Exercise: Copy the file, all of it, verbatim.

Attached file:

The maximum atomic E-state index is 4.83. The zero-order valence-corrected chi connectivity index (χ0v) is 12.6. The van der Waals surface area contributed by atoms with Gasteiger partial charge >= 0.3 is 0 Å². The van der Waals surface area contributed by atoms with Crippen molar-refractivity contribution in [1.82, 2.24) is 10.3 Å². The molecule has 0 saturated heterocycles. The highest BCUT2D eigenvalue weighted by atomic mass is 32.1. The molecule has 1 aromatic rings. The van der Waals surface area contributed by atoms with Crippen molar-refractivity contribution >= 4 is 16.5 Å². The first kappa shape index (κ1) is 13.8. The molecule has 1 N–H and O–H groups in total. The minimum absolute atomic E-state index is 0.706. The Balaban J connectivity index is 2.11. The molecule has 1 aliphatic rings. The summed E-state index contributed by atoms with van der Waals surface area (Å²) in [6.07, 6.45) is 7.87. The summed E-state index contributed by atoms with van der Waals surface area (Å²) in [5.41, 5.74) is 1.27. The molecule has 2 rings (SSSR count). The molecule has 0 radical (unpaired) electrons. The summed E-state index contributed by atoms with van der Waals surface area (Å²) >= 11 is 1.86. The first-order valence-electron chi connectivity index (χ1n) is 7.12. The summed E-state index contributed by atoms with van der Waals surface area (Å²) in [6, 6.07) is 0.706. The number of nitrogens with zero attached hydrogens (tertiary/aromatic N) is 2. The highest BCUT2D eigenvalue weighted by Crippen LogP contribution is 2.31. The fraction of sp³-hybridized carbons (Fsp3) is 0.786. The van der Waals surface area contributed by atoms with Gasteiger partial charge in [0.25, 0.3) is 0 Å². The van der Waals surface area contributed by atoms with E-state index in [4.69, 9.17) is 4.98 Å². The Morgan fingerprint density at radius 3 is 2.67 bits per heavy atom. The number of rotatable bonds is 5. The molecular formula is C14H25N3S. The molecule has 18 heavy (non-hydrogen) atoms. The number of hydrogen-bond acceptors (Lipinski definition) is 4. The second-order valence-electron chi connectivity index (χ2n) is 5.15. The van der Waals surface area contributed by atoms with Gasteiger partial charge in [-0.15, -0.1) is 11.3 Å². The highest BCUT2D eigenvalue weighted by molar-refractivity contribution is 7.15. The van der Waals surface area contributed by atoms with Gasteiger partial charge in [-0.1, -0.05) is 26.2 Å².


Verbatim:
The maximum atomic E-state index is 4.83. The zero-order valence-corrected chi connectivity index (χ0v) is 12.6. The van der Waals surface area contributed by atoms with Gasteiger partial charge >= 0.3 is 0 Å². The van der Waals surface area contributed by atoms with Crippen molar-refractivity contribution in [1.82, 2.24) is 10.3 Å². The molecule has 0 saturated heterocycles. The highest BCUT2D eigenvalue weighted by atomic mass is 32.1. The molecule has 1 aromatic rings. The van der Waals surface area contributed by atoms with Crippen molar-refractivity contribution >= 4 is 16.5 Å². The first kappa shape index (κ1) is 13.8. The molecule has 1 N–H and O–H groups in total. The minimum absolute atomic E-state index is 0.706. The Balaban J connectivity index is 2.11. The molecule has 1 aliphatic rings. The summed E-state index contributed by atoms with van der Waals surface area (Å²) in [6.07, 6.45) is 7.87. The summed E-state index contributed by atoms with van der Waals surface area (Å²) in [5.41, 5.74) is 1.27. The molecule has 2 rings (SSSR count). The molecule has 0 radical (unpaired) electrons. The summed E-state index contributed by atoms with van der Waals surface area (Å²) >= 11 is 1.86. The first-order valence-electron chi connectivity index (χ1n) is 7.12. The summed E-state index contributed by atoms with van der Waals surface area (Å²) in [6, 6.07) is 0.706. The number of nitrogens with zero attached hydrogens (tertiary/aromatic N) is 2. The highest BCUT2D eigenvalue weighted by Crippen LogP contribution is 2.31. The fraction of sp³-hybridized carbons (Fsp3) is 0.786. The van der Waals surface area contributed by atoms with Gasteiger partial charge in [0.25, 0.3) is 0 Å². The van der Waals surface area contributed by atoms with E-state index in [4.69, 9.17) is 4.98 Å². The Morgan fingerprint density at radius 3 is 2.67 bits per heavy atom. The number of rotatable bonds is 5. The molecular formula is C14H25N3S. The molecule has 18 heavy (non-hydrogen) atoms. The number of hydrogen-bond acceptors (Lipinski definition) is 4. The second-order valence-electron chi connectivity index (χ2n) is 5.15. The van der Waals surface area contributed by atoms with Gasteiger partial charge in [-0.15, -0.1) is 11.3 Å². The highest BCUT2D eigenvalue weighted by molar-refractivity contribution is 7.15. The van der Waals surface area contributed by atoms with Gasteiger partial charge in [-0.1, -0.05) is 26.2 Å².